I read L.L.’s book last year, and although I enjoyed it very much, I did nothing with it. I didn’t embark on my own 12-week study, mostly because I was afraid. I was quite sure I would fail at the experiment – I couldn’t fathom spending a full hour in quiet contemplation every day for 12 weeks.

I often complain around here that I don’t hear God’s voice very clearly. I wonder what people mean when they state that God told them to move in a certain direction or make a certain decision. I’m beginning to think, though, that God might speak to me in nudges. Yes, I might prefer a billboard or a megaphone, but I suspect that’s not his preferred method of communication. At least with me.

So here are a few nudges I think I may have received from God on this topic of contemplation:

1. A few weeks ago I read this in a book called Abundant Simplicity, by Jan Johnson:

“In the recent past, followers of Christ have mostly practiced disciplines of engagement, such as study, prayer, service, worship and fellowship. Disciplines of engagement help us take in the life of God. Disciplines of abstinence, however, such as fasting, solitude, silence, chastity, secrecy, frugality and simplicity of speech and time help us let go of life-draining behaviors. We need to exhale what is unnecessary as well as inhale nourishment from God.”

Nudge, nudge.

2. Then I read The Shallows and started to think about how little time I spend in quiet solitude. I recalled a time nearly two years ago when I used to spend two hours every Sunday sitting beneath an oak tree at Holmes Lake, sometimes reading, sometimes writing, but mostly just sitting. Not coincidentally, I stopped doing this Sunday sitting right around the time that I launched my blog.

3. When my Big Boss loaned me The Shallows to read, I mentioned to him that I was suffering from the same kind of distracted, skimming tendencies Carr wrote about. “You need to take up meditation,” the boss said to me.

Nudge Number Three.

4. Finally, I’d read many of the “sitting” posts my blogger friend Megan wrote when she did six weeks of daily outdoor sitting during Lent. I emailed to ask her about the specifics: Did she sit for an entire hour every day, or did she do less than that?

You see, I am a rule follower, big-time. And the one hang-up I had about L.L. Barkat’s God in the Yard study was that I didn’t think I could do it for a full hour every single day. But yet I couldn’t give myself permission to bend the rules, so Megan did that for me.

“I'm definitely a grace girl,” Megan emailed me. “There is no rule – followed or broken – that makes much difference in the long run. I'd say if you feel called to sit, then do it to the best of your ability. If it's 10 minutes, if it's an hour. Whatever.”

Enough said.

So it’s settled. I will sit outside for at least 15 minutes – more if possible – every day for 12 weeks straight. I have no idea what to expect. I have no idea if this will calm my brain and breathe solace into my spirit. It may, in fact, make me absolutely insane.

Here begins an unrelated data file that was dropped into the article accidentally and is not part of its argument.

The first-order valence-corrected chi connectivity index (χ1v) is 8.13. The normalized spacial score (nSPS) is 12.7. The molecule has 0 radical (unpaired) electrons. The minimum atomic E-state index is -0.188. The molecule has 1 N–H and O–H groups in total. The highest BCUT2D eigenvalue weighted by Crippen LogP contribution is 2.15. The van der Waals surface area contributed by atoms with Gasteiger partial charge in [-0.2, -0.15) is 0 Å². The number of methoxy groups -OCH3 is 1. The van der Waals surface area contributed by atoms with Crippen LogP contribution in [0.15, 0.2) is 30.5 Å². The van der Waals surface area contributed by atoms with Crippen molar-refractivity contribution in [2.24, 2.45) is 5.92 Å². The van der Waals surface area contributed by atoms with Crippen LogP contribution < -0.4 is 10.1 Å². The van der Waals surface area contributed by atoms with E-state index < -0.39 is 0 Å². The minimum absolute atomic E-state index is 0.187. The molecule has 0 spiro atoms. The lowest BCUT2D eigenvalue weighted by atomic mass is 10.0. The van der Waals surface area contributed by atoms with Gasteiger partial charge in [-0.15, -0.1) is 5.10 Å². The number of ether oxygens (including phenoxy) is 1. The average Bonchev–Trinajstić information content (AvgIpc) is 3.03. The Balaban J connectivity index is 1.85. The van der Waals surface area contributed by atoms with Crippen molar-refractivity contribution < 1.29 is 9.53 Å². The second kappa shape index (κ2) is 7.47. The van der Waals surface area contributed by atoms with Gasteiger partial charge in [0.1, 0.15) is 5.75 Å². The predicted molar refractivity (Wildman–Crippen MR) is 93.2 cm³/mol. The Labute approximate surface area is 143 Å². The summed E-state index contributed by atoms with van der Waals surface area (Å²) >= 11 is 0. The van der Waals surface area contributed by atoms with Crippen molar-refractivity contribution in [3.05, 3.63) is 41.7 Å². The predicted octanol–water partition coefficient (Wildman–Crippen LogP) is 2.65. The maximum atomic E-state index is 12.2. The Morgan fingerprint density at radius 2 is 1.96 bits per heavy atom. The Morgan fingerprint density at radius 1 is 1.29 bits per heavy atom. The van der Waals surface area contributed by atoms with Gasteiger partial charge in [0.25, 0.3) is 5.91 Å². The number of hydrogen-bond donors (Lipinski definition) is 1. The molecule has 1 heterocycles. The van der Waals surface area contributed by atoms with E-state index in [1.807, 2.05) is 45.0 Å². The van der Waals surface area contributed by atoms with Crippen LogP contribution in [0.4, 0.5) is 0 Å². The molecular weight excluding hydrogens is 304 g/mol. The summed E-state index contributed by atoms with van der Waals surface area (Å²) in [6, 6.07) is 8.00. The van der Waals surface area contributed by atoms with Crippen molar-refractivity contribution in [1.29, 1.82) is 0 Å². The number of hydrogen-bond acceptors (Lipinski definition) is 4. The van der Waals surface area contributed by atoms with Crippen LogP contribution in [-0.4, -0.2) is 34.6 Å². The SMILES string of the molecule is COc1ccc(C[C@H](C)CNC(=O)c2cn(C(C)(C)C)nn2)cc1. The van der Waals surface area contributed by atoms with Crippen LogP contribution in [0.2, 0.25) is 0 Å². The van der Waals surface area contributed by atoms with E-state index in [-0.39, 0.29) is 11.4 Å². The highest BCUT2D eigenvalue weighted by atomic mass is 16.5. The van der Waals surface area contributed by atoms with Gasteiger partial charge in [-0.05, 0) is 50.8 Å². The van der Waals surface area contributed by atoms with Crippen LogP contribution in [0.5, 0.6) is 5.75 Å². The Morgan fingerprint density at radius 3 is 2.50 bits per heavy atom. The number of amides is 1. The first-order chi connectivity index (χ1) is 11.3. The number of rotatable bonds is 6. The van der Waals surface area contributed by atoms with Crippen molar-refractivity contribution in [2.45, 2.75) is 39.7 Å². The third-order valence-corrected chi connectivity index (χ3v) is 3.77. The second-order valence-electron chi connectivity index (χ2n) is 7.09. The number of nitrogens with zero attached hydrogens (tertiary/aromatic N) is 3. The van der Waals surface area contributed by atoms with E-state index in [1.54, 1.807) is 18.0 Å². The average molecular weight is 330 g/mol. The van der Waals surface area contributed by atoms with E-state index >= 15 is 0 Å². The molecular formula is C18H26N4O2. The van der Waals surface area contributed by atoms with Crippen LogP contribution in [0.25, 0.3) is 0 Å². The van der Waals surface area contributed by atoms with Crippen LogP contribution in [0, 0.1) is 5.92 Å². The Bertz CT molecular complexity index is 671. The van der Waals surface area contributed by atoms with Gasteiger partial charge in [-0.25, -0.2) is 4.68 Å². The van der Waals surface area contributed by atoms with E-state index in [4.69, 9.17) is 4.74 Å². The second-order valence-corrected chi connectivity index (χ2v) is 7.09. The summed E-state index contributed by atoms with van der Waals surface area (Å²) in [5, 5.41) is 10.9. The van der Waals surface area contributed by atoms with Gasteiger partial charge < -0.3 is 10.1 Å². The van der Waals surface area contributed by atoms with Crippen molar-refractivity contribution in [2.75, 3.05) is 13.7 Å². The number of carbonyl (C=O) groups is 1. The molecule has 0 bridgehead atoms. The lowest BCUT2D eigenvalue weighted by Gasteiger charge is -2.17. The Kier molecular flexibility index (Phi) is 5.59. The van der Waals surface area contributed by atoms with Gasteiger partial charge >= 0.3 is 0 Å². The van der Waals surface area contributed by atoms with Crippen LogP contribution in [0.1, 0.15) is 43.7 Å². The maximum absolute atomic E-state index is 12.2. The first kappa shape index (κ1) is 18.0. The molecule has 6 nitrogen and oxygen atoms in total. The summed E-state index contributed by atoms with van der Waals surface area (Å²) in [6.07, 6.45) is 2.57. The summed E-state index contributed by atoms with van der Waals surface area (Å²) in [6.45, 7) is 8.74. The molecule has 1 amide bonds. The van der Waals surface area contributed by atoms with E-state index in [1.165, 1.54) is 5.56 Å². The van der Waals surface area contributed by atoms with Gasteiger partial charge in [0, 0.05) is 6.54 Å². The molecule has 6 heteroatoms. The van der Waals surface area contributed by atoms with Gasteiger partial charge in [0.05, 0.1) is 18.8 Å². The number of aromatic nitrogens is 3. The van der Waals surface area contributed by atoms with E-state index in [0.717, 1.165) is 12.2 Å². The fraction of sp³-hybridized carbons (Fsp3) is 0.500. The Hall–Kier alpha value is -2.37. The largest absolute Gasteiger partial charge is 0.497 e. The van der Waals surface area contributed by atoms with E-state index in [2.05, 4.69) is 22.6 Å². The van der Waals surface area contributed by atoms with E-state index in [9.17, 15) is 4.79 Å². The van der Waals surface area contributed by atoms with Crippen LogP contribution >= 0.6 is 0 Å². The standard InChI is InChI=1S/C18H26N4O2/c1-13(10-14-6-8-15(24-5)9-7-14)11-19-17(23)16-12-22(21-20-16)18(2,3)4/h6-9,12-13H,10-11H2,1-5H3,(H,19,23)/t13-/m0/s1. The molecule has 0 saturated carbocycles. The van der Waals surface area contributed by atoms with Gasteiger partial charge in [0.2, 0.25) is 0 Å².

But I’m going to give it a shot nonetheless. And although I don’t plan to blog about it consistently, I will write about my sitting experiences here from time to time. Unless I go stark raving mad.


What about you? Do you meditate? Do you do any kind of outside contemplation? Have you done L.L. Barkat’s 12-week God in the Yard study? What do you think about Jan Johnson’s thoughts on engagement disciplines vs. abstinence disciplines?

[In light of full disclosure, I began my God in the Yard project in early July, so 12 weeks will take me to October. And yes, I did plan it purposefully so I wouldn’t have to sit outdoors in a Nebraska winter! Clearly I am markedly wimpier than L.L., who sat outdoors in a Northeast winter!]

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Drowning in the Shallows


I’ve always been a voracious reader. When my best friend Andrea and I were kids, we’d settle into the cushioned aluminum rocking chairs on my parents’ screen porch and read the afternoon away. That’s what we did for entertainment: we read together.

I still love to read. It’s my favorite past time – I love it more than writing and photography and even eating. But something is bothering me lately related to my reading habits. I find I am distracted when I read; I skim a lot; my attention wanders. I read two or three paragraphs and realize I don’t know what I’ve read at all. Or I finish a book and a week later I can’t recall what it was about. This disturbs me.

Just recently I read The Shallows, by Nicholas Carr, and I realized that I may not be crazy after all. It turns out, the disintegration of my reading skills may in fact be a product of my technology use.

Carr’s theory is based on the scientific concept known as neuroplasticity, which posits that repeated actions, whether physical or mental, can alter our neural circuitry. According to Carr, not only does prolonged and frequent use of technology – primarily Internet use, with all its myriad hyperlinks and sensory experiences – change the way our brain processes information, it also has the potential to change our brain circuitry permanently.